December 3, 2020

Some Mississippi teachers paint grim picture of adherence to virus rules

Teachers at a school in the Rankin County School District were given two masks, a small bottle of hand sanitizer and a spray bottle of chemicals marked “hazardous to humans and domestic animals” by the district to last them the semester.

At a school in the Jackson County School District, teachers received so few cleaning supplies from the district that they’re having to tear off-brand Lysol wipes in half just to have enough to wipe down desks between classes. A little more than a week since students returned to the district, teachers are already spending their own money to buy additional cleaning supplies for their classrooms.

At a school in the Itawamba County School District, administrators are not enforcing mask mandates on students in hallways or other common areas, and students and teachers are regularly pulling masks below their noses.

In the Poplarville School District, administrators have told teachers that students are allowed to remove masks in classrooms if they are just two feet apart, directly countering recommendations of state health officials that everyone wear masks and stay six feet from other people.

As most schools across the state have reopened for in-person instruction, dozens of teachers are sharing horror stories of not being provided the resources and protections they were promised by district and state leaders when reopening plans were finalized.

Educators whose stories were shared with Mississippi Today for this article feared losing their jobs or retaliation from district leaders. Teachers in Mississippi — the lowest paid in the nation on average — sign annual contracts that include broad termination clauses, and many districts disallow teachers to speak directly with journalists without permission from district offices. For these reasons, the teachers cited or quoted in this article are not named.

Teachers across the state have reason to be concerned as early COVID-19 data for schools paints a bleak picture. As of Tuesday — less than two weeks since the start of school in most places — at least 589 teachers across the state are quarantining because of possible exposure. At least 245 teachers have tested positive.

There are at least 2,035 students quarantined in the first few days of the school year, and at least 199 across the state have tested positive.

On Friday, 38 of the state’s 82 counties reported confirmed cases in public schools. By Monday, 71 counties reported confirmed cases in schools. Health officials have said it’s likely that many students and teachers already had the virus before school started and brought it with them with classes resumed.

Earlier this month, Gov. Tate Reeves assessed the reopening plans of all 138 school districts and announced he would let most of them commence as planned. Reeves ruled that schools in eight counties that were deemed hotspots — representing just 7% of the state’s total student population — should delay two weeks until Aug. 17.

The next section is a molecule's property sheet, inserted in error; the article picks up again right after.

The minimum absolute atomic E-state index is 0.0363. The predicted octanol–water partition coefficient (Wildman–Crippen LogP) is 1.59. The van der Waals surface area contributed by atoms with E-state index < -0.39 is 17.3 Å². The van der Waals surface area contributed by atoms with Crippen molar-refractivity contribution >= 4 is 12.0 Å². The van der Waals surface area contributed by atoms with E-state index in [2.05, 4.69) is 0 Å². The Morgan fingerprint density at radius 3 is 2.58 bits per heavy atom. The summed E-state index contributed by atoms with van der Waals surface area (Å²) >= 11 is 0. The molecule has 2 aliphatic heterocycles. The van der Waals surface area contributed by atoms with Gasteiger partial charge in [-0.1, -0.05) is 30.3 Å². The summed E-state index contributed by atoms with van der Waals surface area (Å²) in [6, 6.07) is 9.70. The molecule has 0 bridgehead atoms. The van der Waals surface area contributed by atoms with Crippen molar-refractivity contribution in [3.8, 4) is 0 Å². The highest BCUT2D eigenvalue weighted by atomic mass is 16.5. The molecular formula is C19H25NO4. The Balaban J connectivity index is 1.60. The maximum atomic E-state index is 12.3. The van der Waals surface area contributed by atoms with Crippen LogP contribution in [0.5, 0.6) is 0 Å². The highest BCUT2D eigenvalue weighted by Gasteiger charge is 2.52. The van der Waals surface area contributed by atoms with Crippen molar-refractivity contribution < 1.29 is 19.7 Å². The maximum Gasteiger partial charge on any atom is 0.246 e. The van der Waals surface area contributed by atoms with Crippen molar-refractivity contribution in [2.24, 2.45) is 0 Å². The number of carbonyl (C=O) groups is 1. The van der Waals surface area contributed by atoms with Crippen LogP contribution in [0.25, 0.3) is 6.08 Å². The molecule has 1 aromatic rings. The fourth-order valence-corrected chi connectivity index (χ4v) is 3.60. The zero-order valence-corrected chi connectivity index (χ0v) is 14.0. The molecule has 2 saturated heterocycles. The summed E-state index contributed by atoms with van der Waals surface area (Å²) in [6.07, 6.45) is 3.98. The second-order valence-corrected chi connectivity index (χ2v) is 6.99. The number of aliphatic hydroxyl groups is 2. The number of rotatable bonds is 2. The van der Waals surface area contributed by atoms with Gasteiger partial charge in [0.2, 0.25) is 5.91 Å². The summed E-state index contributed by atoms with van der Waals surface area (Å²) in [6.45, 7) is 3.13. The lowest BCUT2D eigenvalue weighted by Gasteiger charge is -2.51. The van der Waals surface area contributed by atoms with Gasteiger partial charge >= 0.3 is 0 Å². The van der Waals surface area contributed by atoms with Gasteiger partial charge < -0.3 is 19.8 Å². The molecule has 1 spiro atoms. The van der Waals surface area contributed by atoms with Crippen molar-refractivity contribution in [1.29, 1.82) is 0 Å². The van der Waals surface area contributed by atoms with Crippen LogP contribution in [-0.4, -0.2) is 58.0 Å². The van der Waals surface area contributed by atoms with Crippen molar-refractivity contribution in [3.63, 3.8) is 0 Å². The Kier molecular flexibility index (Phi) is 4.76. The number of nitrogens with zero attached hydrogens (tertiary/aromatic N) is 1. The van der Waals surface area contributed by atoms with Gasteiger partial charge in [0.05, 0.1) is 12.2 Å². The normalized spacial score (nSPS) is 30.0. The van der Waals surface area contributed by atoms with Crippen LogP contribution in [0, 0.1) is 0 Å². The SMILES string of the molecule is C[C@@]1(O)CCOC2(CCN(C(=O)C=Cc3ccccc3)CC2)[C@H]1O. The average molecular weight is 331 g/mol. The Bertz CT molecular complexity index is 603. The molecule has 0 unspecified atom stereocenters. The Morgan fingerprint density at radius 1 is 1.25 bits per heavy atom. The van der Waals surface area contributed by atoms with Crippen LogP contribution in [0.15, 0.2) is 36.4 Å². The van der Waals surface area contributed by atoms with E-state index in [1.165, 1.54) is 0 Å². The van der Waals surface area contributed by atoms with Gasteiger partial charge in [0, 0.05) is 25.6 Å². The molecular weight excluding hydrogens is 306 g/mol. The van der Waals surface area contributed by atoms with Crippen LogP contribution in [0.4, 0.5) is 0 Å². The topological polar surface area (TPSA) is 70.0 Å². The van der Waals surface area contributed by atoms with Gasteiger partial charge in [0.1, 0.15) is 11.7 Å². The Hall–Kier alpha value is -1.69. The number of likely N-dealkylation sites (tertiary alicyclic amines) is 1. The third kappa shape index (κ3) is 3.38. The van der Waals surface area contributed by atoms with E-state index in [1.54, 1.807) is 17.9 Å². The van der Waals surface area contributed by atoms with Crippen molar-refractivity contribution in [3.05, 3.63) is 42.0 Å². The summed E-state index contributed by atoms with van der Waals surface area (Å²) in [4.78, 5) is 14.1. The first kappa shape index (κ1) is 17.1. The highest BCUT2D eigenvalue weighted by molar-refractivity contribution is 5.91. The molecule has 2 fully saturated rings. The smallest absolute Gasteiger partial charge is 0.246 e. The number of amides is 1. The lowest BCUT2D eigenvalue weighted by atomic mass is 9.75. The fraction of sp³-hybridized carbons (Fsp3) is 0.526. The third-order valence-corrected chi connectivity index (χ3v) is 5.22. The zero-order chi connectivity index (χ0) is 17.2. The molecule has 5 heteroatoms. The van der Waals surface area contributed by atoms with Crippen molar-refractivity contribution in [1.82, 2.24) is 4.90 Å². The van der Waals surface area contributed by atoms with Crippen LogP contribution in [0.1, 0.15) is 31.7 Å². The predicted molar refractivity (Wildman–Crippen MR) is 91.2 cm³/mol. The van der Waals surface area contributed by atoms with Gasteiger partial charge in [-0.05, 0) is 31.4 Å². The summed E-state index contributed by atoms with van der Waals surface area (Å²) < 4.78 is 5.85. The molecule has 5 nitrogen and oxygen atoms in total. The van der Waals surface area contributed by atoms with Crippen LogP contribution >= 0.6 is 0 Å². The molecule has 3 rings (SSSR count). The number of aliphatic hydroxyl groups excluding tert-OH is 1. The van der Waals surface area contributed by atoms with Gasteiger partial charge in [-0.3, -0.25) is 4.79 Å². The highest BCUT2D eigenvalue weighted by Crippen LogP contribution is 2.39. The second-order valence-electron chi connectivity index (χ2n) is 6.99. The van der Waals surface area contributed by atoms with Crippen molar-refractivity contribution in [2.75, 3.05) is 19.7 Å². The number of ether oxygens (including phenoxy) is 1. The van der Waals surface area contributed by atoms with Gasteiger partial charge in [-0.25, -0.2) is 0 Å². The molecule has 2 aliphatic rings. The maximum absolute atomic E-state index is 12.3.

In doing so, Reeves bucked the advice of education advocates and the state’s top medical professionals, who’d publicly urged leaders to delay the start of school to at least early September. Minutes after Reeves announced he would allow schools to reopen on time, State Health Officer Dr. Thomas Dobbs, sitting next to Reeves in a live press conference, said of reopening schools: “I think it’s nuts.”

“It’s impossible to imagine that we are not going to pay the price for cramming kids into schools right now,” Dobbs said earlier this month. “There’s just no plausible scenario where it’s just not going to be bad.”

Without statewide mandates and limited standards for reopening, districts were tasked with deciding for themselves how and when to reopen and how to handle safety concerns. This has caused even neighboring school districts to respond differently to confirmed cases — a point of frustration for many teachers who spoke with Mississippi Today.

For example, more than 100 students at Gulfport High School were quarantined last week after a choir teacher tested positive. A teacher at a neighboring school district told Mississippi Today that her district is choosing not to quarantine in similar ways.

“We’re hearing that a couple students in my school have tested positive,” the teacher told Mississippi Today. “But we didn’t do like Gulfport and quarantine everyone who possibly came in contact with those students. It just begs the question: Why isn’t there something uniform? Why isn’t the state making everyone do this the same way? It doesn’t feel like anyone has a good grasp on best practices, and it’s making us feel unsafe.”

And the stories of unsafe school activities or districts not adhering to their announced reopening plans are stacking up.

Seniors at Oak Grove High School in Hattiesburg participated in their annual, school-sponsored senior celebration event the first week of school. Photos of the event on social media showed students on the school’s football field in very close quarters while wearing no masks. A few hours later, Lamar County School District officials sent parents of the seniors a text that read: “If your student participated this morning in Sr. celebration, we are notifying that a positive Covid case has been identified.”

In the Grenada School District, janitors haven’t been given enough cleaning supplies to clean classrooms at the end of each day as their district leaders promised in their reopening plans signed off on by state leaders.

“It’s honestly just a disaster waiting to happen,” a Gulf Coast teacher told Mississippi Today. “We’re doing the best we can, but it feels like there’s just no way to keep everyone safe. That’s not a good feeling.”

Article originally published by Mississippi Today